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Topic Overview

Diaper rash
(diaper dermatitis) is a skin problem caused by the skin staying wet, rubbing
from the diaper, and contact with chemicals in the urine and stool. The skin
may look red, raw, scalded, or burned. While a diaper rash is uncomfortable,
generally it is not a serious problem.

Diaper rash is the most
common skin problem in babies and young children, but it can occur at any age
if diapers or incontinence briefs are worn. Diaper rash occurs most often in
babies between the ages of 9 and 12 months. It often occurs in babies who sleep
for many hours without waking so the wet diaper is on them longer.

An adult may develop a rash in the genital area if he or she cannot wash the
genital area well. If an adult does
not have complete bowel or bladder control (incontinence), he or
she may use incontinence briefs. These briefs can cause skin irritation or a
person may be allergic to the perfumes in the material. This type of rash is
very similar to a baby’s diaper rash. Home treatment measures may help the rash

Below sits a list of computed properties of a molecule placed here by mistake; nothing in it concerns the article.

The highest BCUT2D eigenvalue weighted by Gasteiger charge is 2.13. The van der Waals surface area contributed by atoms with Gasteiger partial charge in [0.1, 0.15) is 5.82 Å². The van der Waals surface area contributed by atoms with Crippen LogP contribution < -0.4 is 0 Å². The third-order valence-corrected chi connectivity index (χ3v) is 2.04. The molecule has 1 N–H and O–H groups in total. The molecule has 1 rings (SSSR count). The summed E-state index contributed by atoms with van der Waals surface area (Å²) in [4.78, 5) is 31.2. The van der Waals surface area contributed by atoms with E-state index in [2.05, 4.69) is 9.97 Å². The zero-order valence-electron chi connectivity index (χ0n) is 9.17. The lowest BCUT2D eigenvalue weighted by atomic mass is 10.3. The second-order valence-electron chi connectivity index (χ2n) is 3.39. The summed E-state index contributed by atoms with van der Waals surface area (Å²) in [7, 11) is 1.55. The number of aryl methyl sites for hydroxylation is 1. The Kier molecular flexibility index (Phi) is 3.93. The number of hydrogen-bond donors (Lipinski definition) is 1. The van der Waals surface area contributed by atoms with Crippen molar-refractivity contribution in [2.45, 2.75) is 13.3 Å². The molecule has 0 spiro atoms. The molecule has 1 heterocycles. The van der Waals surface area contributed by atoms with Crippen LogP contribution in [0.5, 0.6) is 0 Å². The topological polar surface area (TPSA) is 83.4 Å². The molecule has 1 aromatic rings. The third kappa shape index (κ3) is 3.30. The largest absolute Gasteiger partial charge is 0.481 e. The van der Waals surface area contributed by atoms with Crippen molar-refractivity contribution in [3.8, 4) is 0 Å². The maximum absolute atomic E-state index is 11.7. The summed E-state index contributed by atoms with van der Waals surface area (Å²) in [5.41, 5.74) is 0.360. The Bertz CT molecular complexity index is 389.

go away.

Fungal or
bacterial infections may be the cause of the diaper rash. The skin may be red and swollen with a mild rash or blister and peel in a severe rash. A diaper rash that
becomes raw, oozes fluid, or bleeds is harder to treat.

The most common causes of diaper rash include:

  • Not changing a wet or dirty
    diaper often enough. The skin becomes irritated from
    contact with urine and stool, particularly when diarrhea is present.
  • Babies starting to eat solid foods. This may change their stools
    and make diaper rash worse.
  • Rubbing of the skin by a diaper or
    incontinence brief. The irritated area may include the thighs, genitals,
    buttocks, or belly area.
  • A skin reaction to perfumes in disposable